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Academics

No Cheat Days: Office of Student Conduct Plans Academic Integrity Week

Academic Integrity Week will take place Feb. 22-26 and include activities like trivia, a TikTok challenge and more to reinforce the importance of academic integrity at NC State.

Students walk by the NC State seal in Talley Student Union

While the vast majority of classes, tests and other academic activities have taken place online during the last year, there has been an alarming increase in academic violations involving cheating and plagiarism. In fact, there were 152 percent more academic violations in the 2019-2020 academic year than the previous year, with cases rising from 267-673. An even more troubling statistic is that there were nearly 900 cases of academic misconduct between March 1 and December 31, 2020.

“Relative to the number of people at NC State, it’s a small number,” said Bradley Davis, associate director of the Office of Student Conduct. “However, in that span of nine months, we had nearly triple the number of cases we see in a typical year, which is really troubling to see.”

Davis and the Office of Student Conduct have responded by sending an email to all students and their parents at the beginning of the spring semester. The message reminded students about the importance of academic integrity at NC State and provided helpful resources for those who are struggling with the drastic shift to remote education due to the COVID-19 pandemic. They are also planning to host a series of events for students as part of NC State’s first-ever Academic Integrity Week Feb. 22-26. 

“The purpose of this week is to have a central focus on academic integrity, and hopefully spark something within our students to get them thinking about the value of ethical decision-making in their academic and professional careers,” Davis explained. 

The purpose of this week is to have a central focus on academic integrity, and hopefully spark something within our students to get them thinking about the value of ethical decision-making in their academic and professional careers.

Some of the main events for the week include a trivia night, study break activities at the Wellness and Recreation Center and a TikTok and Instagram reels challenge. There will also be daily opportunities for students to sign a Pack Pledge banner that will be displayed in Talley Student Union. See the full schedule and links to virtual events here.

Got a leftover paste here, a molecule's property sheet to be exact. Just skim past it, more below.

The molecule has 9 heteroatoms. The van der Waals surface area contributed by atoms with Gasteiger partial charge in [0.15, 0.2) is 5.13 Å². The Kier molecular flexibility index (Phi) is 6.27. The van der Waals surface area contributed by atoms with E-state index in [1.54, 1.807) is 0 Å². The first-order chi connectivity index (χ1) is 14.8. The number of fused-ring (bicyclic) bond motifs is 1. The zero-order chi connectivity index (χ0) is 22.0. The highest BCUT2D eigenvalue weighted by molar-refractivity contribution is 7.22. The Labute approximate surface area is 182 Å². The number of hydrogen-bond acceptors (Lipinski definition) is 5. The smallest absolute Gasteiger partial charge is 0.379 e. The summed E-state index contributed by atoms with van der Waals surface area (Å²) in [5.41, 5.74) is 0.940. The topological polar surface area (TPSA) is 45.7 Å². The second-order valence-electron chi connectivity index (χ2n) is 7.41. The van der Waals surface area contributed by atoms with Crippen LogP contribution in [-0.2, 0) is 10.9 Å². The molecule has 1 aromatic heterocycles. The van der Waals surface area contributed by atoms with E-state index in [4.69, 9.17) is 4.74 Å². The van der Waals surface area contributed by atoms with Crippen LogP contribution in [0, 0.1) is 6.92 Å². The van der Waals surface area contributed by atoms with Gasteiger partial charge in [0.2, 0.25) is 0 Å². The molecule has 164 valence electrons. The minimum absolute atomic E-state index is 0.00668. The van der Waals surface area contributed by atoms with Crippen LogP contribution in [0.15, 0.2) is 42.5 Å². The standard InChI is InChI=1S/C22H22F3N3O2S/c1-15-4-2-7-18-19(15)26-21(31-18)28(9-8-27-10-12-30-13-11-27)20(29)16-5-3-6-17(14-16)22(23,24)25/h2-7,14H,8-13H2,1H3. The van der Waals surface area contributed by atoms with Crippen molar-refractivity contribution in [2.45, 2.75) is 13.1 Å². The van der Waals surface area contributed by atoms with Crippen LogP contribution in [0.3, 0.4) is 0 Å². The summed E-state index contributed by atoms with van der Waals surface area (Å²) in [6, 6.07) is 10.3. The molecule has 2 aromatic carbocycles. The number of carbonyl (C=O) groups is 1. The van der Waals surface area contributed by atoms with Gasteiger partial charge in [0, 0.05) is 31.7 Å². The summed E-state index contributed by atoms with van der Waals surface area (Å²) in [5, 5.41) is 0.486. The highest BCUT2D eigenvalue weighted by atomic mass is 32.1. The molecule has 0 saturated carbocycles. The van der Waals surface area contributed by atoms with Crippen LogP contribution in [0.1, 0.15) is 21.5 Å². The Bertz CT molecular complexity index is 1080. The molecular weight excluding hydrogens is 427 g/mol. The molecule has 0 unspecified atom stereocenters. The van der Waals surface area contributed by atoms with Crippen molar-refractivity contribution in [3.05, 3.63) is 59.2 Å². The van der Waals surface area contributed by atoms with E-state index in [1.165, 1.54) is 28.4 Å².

In addition to providing resources for academic success, Academic Integrity Week is also about addressing how violations happen in the first place. Some of the most common ones this year have included inappropriate use of online services like Chegg and Course Hero to answer test questions, or opening separate tabs or consulting handwritten notes during virtual proctored exams. 

Davis said one of the most common reasons students resort to cheating is that they might not be grasping content in a certain class, or they act out of desperation to receive a good grade. There are also cases in which it’s unclear if the student intentionally cheated.

“In a large number of the cases we’ve seen, the biggest issue was that a student hadn’t fully read or understood the instructions on an assignment or syllabus,” Davis said. “Asking questions about what is or isn’t allowed on an assignment or test is one of the best ways students can prevent themselves from committing these violations.”

Davis pointed out that while there has been a significant increase in academic violations, most have been first time violations. There have also been far more students who have been acting with academic integrity throughout the last year.

The majority of our students are still acting with integrity and doing the right things, and we want them to know we appreciate their commitment to academic integrity.

“The majority of our students are still acting with integrity and doing the right things, and we want them to know we appreciate their commitment to academic integrity,” Davis said. “We have so many students who are great role models, completing their assignments with integrity, and educating their peers about things they should and shouldn’t do in online classes. We know the last year has been especially tough, so we really appreciate everyone who has upheld the values of this great institution and held themselves accountable for their own work.”

If you are having trouble in a particular course or with adjusting to online classes in general, the Office of Student Conduct recommends the following resources:

If you are struggling emotionally or financially outside of the classroom due to the effects of COVID-19, these NC State resources can help: